This project was a slam dunk, that one was a home run, and it’s just the way the ball bounces—the last thing the business world needs to catalogue its accomplishments is another facile sports metaphor.
But it’s not just athletic metaphors that proliferate in the business world—it’s also athletes themselves. A recent study documented just how much the labor market smiles upon people who played sports as children: Former high-school athletes generally go on to have higher-status careers than those who didn’t play a sport. On top of that, former athletes’ wages are between 5 and 15 percent higher than those of the poor trombonists and Yearbook Club presidents. This earnings advantage doesn’t appear to exist for any other extracurricular activity.
“The thrust of the new article is to scratch the surface of the long-term, and workplace, relevance of playing competitive youth sports since it’s not a topic that’s been closely studied, despite the fact that sports offers a common experience for more than 40 percent of the population,” says Kevin Kniffin, a postdoctoral researcher at Cornell University who co-authored the study (as well as a childhood baseball, football, and soccer player).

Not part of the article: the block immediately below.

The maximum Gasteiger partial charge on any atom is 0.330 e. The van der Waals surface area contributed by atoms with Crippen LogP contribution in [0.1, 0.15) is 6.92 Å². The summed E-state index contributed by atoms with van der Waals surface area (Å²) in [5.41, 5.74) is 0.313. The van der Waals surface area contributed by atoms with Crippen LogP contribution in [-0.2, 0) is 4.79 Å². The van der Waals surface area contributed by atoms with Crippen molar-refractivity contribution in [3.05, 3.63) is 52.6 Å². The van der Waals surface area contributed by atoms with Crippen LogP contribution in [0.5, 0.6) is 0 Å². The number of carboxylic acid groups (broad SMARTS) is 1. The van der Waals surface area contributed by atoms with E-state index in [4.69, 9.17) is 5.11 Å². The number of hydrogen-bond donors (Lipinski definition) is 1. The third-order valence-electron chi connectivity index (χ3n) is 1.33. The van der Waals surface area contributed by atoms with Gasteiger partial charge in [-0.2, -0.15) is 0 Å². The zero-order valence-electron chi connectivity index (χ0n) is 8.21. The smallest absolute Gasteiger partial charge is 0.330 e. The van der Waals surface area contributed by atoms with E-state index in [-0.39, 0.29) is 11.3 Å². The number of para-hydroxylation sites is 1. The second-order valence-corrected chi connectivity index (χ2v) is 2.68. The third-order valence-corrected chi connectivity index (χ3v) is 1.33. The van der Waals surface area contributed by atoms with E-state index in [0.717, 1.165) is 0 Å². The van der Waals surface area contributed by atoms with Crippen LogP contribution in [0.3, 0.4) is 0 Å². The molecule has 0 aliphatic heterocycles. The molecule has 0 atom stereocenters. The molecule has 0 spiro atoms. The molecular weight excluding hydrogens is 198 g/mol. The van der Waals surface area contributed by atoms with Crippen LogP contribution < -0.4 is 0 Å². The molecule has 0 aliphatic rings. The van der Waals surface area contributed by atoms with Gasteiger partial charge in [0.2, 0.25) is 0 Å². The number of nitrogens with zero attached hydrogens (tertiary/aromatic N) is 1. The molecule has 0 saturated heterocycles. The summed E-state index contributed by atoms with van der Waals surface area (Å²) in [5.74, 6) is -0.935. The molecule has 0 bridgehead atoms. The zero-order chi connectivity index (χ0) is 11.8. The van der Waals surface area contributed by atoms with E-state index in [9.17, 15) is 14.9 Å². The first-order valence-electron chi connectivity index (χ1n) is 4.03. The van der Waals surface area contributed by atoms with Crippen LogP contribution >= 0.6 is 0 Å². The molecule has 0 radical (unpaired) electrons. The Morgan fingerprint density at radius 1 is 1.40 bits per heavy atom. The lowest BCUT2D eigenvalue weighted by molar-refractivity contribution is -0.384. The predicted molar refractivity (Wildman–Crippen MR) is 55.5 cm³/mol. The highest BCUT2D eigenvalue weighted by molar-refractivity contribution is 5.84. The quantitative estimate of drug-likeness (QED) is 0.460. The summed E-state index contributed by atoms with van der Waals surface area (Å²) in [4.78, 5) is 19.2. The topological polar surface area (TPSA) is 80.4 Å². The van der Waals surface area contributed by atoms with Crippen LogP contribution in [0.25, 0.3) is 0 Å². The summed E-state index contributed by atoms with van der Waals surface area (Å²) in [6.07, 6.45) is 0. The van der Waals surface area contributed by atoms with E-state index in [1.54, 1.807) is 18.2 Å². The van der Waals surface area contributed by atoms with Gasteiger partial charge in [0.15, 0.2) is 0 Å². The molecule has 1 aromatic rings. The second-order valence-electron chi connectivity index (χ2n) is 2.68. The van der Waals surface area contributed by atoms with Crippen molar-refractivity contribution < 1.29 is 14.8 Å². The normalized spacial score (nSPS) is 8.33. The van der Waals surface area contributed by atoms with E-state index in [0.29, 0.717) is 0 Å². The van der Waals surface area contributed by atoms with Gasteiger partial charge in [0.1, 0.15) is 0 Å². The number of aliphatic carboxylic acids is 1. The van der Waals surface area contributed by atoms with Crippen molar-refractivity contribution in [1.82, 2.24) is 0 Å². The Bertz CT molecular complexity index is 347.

Kniffin and his fellow researchers, Cornell’s Brian Wansink and Southern Illinois University Edwardsville’s Mitsuru Shimizu, also found that high-school athletes were perceived to be better leaders and more confident than people who participated in other extracurriculars—which hints at a possible pro-athlete bias in hiring processes.
Read the whole story: The Atlantic